(March 6, 2015) No one was surprised when Ocean City Mayor Rick Meehan asked for a tax differential as the resort’s annual budget request, but several heads turned when he produced a prototype memorandum of understanding between the city and county detailing what an alternative to a differential might look like.
The MOU was hinted at near the bottom of a Dec. 3, 2014 letter signed by Meehan requesting a tax differential hearing and made public as part of the commissioner’s packet before the regular meeting last Tuesday.
Historically, Worcester County provides to Ocean City, in the form of an unrestricted grant, reimbursement for services determined to be duplicates of county-provided services.
Ocean City would like to see its grant increased. According to a study conducted in 2013 at the behest of Ocean City by the Municipal and Financial Services Group, there is a $17 million disparity in the tax rates.
Ocean City claims the county duplicates the following services: Development Review and Planning, Sheriff, Emergency Services, Fire Marshal, Public Works (maintenance, roads, boat landings) Environmental, Recreation, Parks and Tourism.
In real terms, to cover the perceived shortfall, Ocean City’s tax rate would be cut $.083 per $100 to $.687 while the remainder of the county’s rate would rise $.186 to $.956 per $100 starting July 1, 2015.
County Administrator Harold Higgins, responding to Meehan’s letter in December, countered Ocean City’s request by declaring it his opinion Ocean City residents benefit from all of the services provided by Worcester County except for the Fire Marshal and the Department of Development Review and Permitting.
Those services have an estimated cost of about $2.16 million. County staff, Higgins said, calculated the cost of a tax setoff to Ocean City between $2.16 million and $3.3 million, with the resort being granted almost $3 million in fiscal 2015.
“I think of this as a new day,” Meehan said during Tuesday’s meeting, “I’m here to resolve differences and improve our working relationship.”
According to Meehan, Ocean City gets back about 4.5 percent of its taxes back from the county, while Berlin gets back almost 22 percent, Pocomoke City sees a 24.3 percent return and Snow Hill gets 71 percent back. Ocean City, according to both town and county officials, represents 60 percent of the assessable property tax base in Worcester County.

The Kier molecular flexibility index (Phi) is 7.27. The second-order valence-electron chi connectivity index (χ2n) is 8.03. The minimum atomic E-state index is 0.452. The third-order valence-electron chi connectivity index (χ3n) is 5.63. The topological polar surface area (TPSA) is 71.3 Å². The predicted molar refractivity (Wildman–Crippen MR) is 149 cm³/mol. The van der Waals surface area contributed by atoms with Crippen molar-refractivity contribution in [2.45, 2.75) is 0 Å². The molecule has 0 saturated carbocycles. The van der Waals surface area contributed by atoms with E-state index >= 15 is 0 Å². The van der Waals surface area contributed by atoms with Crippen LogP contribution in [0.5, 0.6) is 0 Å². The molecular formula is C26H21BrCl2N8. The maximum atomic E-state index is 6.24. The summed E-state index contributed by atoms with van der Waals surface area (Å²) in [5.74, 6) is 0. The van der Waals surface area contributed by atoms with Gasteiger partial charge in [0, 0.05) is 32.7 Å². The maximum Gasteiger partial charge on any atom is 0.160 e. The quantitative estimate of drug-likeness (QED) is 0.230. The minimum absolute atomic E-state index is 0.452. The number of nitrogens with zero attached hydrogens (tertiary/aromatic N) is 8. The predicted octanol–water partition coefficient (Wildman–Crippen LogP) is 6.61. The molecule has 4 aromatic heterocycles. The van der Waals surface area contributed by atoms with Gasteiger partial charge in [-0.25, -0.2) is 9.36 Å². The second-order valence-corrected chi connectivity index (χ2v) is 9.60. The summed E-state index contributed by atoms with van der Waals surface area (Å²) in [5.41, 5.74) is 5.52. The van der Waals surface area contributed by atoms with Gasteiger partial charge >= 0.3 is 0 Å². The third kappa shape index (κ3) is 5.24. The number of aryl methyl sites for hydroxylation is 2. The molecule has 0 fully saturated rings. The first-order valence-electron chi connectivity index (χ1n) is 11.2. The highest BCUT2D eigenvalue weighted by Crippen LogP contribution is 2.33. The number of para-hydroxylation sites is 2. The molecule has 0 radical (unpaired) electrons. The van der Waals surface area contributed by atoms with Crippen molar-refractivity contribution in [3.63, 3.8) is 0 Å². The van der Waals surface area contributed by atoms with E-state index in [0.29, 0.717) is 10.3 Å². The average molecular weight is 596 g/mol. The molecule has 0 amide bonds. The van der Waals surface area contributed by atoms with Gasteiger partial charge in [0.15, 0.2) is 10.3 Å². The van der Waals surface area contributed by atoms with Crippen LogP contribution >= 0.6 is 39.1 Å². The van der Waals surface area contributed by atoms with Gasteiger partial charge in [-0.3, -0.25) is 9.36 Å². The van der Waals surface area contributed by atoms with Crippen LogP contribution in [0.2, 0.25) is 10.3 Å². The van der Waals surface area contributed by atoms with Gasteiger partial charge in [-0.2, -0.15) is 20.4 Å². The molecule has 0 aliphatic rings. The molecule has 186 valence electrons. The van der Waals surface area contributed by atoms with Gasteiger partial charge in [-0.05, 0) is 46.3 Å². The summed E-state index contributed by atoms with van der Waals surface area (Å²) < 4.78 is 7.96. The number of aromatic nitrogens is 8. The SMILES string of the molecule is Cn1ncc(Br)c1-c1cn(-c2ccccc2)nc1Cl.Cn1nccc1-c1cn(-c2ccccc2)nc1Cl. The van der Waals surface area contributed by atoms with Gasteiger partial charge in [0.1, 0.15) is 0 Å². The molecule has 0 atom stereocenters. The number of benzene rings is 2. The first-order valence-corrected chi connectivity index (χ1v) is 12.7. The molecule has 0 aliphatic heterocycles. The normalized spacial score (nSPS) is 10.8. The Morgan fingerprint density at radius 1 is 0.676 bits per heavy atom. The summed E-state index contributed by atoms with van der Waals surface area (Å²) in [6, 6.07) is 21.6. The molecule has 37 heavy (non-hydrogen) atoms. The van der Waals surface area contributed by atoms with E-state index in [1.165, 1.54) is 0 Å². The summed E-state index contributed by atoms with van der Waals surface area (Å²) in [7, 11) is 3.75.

“I want to recognize the disparity but support the other communities,” Meehan said, “Do we expect a check for $17.1 million? No.”
The real solution, Meehan said, would come from his proposed memorandum of understanding.
The MOU “establishes a funding formula and predictable methodology for determining annual county grant funding paid to the Town of Ocean City in lieu of further discussion regarding tax differential and/or property tax set-offs during the term of this agreement.”
Essentially, the city is seeking three-percent bumps to its grants per year for the next five years, increasing the percentage of return from 4.56 percent to 7.56 percent during fiscal 2016. It would continue in this fashion until 2020 and a return of 19.56 percent.
In dollars, the first year under the agreement would boost the resort’s grant to about $5.1 million. During the final year, the grant amount would be almost $13.2 million.
The county would also continue funding for Ocean City’s ambulance and fire service.
At the end of this agreement, renegotiation would occur. The commissioners accepted the proposal for review, and are likely to include discussion of this plan during Ocean City’s budget hearing later this spring.